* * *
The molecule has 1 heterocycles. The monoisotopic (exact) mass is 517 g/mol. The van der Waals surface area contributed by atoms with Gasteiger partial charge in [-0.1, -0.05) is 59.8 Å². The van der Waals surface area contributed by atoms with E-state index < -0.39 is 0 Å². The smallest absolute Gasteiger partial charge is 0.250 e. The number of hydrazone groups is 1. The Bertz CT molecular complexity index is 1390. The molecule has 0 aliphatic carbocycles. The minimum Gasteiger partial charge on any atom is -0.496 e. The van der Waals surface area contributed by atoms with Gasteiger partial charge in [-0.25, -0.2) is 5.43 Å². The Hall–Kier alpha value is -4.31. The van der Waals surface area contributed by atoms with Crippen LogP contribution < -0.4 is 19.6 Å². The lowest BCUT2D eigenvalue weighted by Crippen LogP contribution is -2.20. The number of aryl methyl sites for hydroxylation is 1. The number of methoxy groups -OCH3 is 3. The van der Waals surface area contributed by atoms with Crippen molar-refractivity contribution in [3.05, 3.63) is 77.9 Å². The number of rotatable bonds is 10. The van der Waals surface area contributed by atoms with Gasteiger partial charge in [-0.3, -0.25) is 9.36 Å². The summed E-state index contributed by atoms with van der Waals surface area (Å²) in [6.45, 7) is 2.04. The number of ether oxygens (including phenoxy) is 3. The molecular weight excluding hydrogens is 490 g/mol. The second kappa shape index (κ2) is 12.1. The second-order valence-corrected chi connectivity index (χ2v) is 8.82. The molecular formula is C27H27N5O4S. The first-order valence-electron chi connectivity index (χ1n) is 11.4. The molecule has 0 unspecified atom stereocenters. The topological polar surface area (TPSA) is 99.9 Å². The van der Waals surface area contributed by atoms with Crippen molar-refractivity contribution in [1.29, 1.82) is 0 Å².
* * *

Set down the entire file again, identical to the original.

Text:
The molecule has 1 heterocycles. The monoisotopic (exact) mass is 517 g/mol. The van der Waals surface area contributed by atoms with Gasteiger partial charge in [-0.1, -0.05) is 59.8 Å². The van der Waals surface area contributed by atoms with E-state index < -0.39 is 0 Å². The smallest absolute Gasteiger partial charge is 0.250 e. The number of hydrazone groups is 1. The Bertz CT molecular complexity index is 1390. The molecule has 0 aliphatic carbocycles. The minimum Gasteiger partial charge on any atom is -0.496 e. The van der Waals surface area contributed by atoms with Gasteiger partial charge in [-0.25, -0.2) is 5.43 Å². The Hall–Kier alpha value is -4.31. The van der Waals surface area contributed by atoms with Crippen LogP contribution < -0.4 is 19.6 Å². The lowest BCUT2D eigenvalue weighted by Crippen LogP contribution is -2.20. The number of aryl methyl sites for hydroxylation is 1. The number of methoxy groups -OCH3 is 3. The van der Waals surface area contributed by atoms with Crippen molar-refractivity contribution in [3.05, 3.63) is 77.9 Å². The number of rotatable bonds is 10. The van der Waals surface area contributed by atoms with Gasteiger partial charge in [-0.3, -0.25) is 9.36 Å². The summed E-state index contributed by atoms with van der Waals surface area (Å²) in [6.45, 7) is 2.04. The number of ether oxygens (including phenoxy) is 3. The molecular weight excluding hydrogens is 490 g/mol. The second kappa shape index (κ2) is 12.1. The second-order valence-corrected chi connectivity index (χ2v) is 8.82. The molecular formula is C27H27N5O4S. The first-order valence-electron chi connectivity index (χ1n) is 11.4. The molecule has 0 unspecified atom stereocenters. The topological polar surface area (TPSA) is 99.9 Å². The van der Waals surface area contributed by atoms with Crippen molar-refractivity contribution in [1.29, 1.82) is 0 Å².